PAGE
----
Moving many people more effectively

When I was moving to Ottawa, I asked a few folks that had previously lived in the city what it was like (since the first time I’d set foot in Ottawa would be when I made the big move). After the magnificent Parliament buildings and the Rideau Canal, a common source of pride was the Transitway, which is as close as Ottawa has gotten to a intracity train. It’s a dedicated roadway for transit buses and it mostly transports people East-West.

Having lived in Vancouver for many years, where there is a Skytrain (beautiful views from the elevated tracks outside of the downtown core, where there are tunnels) as well as near Tokyo, where the trains will take you near and far and most places in between, and having visited many a city where intracity travel is heavily facilitated by trains, it boggles my mind why Ottawa has not optimized their transit system by incorporating a rail system.

If you visit the downtown core of Ottawa or Tunney’s Pasture (federal government compound just west of downtown) during rush hour, you will likely see bus after bus after bus clogging the Transitway. It can take well over half an hour to traverse the six or so downtown blocks as a result. Why so many buses? Because there are many bus routes that rely on traveling the Transitway, not just a few dedicated Transitway buses; the latter would actually be one way of optimizing travel efficiency without building rail infrastructure.

In all fairness, when I moved to Ottawa and complained to colleagues about the lack of light rail trains (LRTs), I was informed that the city had actually had a contract to build a LRT system…but had walked away from it, ending up having to pay a penalty and leaving Ottawa with no LRT once again. The city has decided to incorporate a LRT system into its transit plan but the debate currently is the physical route for this system.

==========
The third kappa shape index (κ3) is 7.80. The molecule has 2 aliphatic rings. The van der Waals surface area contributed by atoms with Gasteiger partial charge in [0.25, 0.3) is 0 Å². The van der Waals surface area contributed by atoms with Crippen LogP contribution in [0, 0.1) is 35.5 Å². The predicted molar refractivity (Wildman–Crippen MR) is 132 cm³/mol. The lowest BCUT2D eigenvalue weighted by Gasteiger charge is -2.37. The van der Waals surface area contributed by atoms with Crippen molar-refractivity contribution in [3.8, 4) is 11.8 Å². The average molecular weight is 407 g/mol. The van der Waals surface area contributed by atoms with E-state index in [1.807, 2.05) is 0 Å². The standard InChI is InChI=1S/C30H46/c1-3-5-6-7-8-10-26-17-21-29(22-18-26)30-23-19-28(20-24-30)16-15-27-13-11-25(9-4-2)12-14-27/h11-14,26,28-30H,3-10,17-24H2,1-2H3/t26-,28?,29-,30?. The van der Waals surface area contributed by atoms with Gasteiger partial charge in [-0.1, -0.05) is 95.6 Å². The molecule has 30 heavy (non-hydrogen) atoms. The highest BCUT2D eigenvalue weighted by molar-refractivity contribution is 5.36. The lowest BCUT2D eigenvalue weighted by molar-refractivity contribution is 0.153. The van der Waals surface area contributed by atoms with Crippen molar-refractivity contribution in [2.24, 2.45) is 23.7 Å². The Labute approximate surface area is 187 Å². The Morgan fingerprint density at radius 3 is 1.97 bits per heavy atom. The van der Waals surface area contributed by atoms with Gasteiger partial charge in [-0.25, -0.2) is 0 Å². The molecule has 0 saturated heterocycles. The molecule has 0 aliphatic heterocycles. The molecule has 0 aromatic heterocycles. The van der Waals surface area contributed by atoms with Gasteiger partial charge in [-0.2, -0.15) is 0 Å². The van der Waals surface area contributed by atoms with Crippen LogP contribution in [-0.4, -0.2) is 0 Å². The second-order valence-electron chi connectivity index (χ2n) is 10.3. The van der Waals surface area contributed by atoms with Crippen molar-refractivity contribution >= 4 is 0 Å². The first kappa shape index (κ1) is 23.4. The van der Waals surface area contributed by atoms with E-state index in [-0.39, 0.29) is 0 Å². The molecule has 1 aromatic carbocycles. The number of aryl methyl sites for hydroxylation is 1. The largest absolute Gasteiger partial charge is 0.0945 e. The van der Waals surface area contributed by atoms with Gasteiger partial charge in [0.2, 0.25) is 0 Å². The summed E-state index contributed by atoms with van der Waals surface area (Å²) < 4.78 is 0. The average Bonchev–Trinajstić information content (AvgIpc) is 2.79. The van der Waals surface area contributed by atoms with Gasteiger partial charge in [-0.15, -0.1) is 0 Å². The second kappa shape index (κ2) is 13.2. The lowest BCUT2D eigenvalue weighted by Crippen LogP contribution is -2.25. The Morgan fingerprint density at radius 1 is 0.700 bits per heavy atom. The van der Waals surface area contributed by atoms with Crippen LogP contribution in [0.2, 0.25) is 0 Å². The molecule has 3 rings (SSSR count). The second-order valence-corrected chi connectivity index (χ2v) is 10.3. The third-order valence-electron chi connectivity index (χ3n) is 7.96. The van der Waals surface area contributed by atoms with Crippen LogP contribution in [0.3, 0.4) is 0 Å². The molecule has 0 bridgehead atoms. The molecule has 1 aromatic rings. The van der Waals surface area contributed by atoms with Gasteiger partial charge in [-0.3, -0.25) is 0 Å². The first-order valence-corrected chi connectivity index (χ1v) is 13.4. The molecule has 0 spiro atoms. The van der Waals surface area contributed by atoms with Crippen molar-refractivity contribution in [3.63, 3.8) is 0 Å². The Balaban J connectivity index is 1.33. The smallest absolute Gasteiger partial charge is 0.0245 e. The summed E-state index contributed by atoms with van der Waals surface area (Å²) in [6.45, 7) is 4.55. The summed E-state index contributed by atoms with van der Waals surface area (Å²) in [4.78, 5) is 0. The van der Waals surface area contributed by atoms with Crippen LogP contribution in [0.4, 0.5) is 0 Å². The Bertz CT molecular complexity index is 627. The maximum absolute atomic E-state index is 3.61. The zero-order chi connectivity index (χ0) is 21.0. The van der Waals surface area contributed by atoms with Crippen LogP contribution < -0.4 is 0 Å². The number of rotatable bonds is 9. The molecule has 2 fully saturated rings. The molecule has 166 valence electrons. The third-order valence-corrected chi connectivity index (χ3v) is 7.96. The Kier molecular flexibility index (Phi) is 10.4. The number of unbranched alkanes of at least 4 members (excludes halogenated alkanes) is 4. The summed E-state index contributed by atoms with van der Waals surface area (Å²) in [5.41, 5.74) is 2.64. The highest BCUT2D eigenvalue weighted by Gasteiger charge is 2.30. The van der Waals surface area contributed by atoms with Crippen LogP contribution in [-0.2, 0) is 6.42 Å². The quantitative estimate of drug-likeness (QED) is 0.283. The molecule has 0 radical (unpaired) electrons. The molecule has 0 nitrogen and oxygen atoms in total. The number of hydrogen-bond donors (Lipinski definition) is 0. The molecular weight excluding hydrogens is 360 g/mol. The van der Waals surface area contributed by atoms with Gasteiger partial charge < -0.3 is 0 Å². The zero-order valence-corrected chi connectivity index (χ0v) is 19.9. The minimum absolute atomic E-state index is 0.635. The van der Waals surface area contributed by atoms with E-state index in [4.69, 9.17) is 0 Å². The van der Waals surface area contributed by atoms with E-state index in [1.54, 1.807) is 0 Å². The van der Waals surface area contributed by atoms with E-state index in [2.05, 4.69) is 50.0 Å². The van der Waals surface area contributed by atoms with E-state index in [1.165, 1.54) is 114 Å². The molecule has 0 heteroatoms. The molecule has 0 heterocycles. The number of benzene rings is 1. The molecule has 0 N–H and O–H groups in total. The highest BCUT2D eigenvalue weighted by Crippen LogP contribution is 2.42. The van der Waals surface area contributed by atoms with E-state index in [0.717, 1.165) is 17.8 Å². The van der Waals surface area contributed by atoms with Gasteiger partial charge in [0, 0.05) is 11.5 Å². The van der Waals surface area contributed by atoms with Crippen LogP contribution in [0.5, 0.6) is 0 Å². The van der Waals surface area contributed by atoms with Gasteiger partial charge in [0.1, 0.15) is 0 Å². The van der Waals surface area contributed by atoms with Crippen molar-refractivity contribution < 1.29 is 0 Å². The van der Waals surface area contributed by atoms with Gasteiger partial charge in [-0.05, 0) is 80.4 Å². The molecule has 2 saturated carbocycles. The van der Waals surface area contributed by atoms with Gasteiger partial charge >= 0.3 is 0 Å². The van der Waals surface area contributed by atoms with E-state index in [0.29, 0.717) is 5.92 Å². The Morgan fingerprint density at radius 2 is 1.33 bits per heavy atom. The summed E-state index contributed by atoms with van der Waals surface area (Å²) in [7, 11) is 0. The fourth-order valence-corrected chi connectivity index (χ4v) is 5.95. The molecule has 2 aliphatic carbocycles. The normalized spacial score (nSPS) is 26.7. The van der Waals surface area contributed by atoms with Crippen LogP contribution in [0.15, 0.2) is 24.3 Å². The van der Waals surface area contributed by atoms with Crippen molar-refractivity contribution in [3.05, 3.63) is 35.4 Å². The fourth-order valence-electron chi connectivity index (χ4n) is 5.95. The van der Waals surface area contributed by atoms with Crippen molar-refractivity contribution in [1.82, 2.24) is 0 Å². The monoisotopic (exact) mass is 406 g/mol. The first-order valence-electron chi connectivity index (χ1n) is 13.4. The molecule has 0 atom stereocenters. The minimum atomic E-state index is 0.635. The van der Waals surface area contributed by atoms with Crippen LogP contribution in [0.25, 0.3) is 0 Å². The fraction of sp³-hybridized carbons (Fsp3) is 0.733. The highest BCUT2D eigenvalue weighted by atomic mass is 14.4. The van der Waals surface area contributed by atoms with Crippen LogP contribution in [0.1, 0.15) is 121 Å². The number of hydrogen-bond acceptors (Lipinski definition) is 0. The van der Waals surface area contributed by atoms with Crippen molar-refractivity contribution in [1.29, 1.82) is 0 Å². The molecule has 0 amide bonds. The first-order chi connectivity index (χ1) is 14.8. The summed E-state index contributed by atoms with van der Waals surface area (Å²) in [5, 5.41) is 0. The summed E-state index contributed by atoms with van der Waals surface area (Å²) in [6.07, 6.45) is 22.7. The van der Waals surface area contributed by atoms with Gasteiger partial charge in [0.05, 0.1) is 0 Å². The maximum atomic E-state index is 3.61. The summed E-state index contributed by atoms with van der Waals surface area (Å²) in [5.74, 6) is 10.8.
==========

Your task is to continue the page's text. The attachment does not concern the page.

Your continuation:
I’m not too familiar with the internal workings of the city here but I feel like Ottawa, as the nation’s capital, should be leading the rest of Canada by example through the embodiment of lifestyles and philosophies of Canada’s future…which I don’t feel like it currently is. It seems as though the city gets mired in poor contracts or procedures on big, very public projects (resulting in more negative press) and struggles with striking a balance between forward-thinking (thinking with a vision of the future 10-25 years from now) and conservatism (maintaining status quo).

Some folks call Ottawa a small town with a big city mentality while others would easily argue to reverse that order. Either way, I can’t wait until Ottawa builds its LRT line!

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